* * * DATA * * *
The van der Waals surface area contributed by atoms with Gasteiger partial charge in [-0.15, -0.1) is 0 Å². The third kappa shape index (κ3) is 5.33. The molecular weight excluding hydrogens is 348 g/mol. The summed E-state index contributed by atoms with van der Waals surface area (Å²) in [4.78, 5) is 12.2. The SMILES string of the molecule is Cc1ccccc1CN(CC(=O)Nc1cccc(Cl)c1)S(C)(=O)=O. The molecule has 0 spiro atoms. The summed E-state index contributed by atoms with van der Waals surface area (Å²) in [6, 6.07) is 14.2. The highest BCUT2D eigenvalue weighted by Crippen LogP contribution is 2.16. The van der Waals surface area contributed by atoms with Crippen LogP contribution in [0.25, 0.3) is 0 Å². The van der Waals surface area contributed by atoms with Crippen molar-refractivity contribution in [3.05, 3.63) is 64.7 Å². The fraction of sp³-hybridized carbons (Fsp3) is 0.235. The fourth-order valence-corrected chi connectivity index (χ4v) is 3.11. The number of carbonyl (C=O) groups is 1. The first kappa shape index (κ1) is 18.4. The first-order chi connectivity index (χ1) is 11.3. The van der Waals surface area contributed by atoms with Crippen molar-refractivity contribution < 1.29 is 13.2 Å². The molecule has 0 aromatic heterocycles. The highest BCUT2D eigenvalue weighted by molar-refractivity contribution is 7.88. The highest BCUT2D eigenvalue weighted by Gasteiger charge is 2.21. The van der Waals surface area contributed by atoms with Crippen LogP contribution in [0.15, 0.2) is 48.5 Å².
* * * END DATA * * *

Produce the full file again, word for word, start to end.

The van der Waals surface area contributed by atoms with Gasteiger partial charge in [-0.15, -0.1) is 0 Å². The third kappa shape index (κ3) is 5.33. The molecular weight excluding hydrogens is 348 g/mol. The summed E-state index contributed by atoms with van der Waals surface area (Å²) in [4.78, 5) is 12.2. The SMILES string of the molecule is Cc1ccccc1CN(CC(=O)Nc1cccc(Cl)c1)S(C)(=O)=O. The molecule has 0 spiro atoms. The summed E-state index contributed by atoms with van der Waals surface area (Å²) in [6, 6.07) is 14.2. The highest BCUT2D eigenvalue weighted by Crippen LogP contribution is 2.16. The van der Waals surface area contributed by atoms with Crippen LogP contribution in [0.25, 0.3) is 0 Å². The van der Waals surface area contributed by atoms with Crippen molar-refractivity contribution in [3.05, 3.63) is 64.7 Å². The fraction of sp³-hybridized carbons (Fsp3) is 0.235. The fourth-order valence-corrected chi connectivity index (χ4v) is 3.11. The number of carbonyl (C=O) groups is 1. The first kappa shape index (κ1) is 18.4. The first-order chi connectivity index (χ1) is 11.3. The van der Waals surface area contributed by atoms with Crippen molar-refractivity contribution < 1.29 is 13.2 Å². The molecule has 0 aromatic heterocycles. The highest BCUT2D eigenvalue weighted by molar-refractivity contribution is 7.88. The highest BCUT2D eigenvalue weighted by Gasteiger charge is 2.21. The van der Waals surface area contributed by atoms with Crippen LogP contribution in [0.15, 0.2) is 48.5 Å².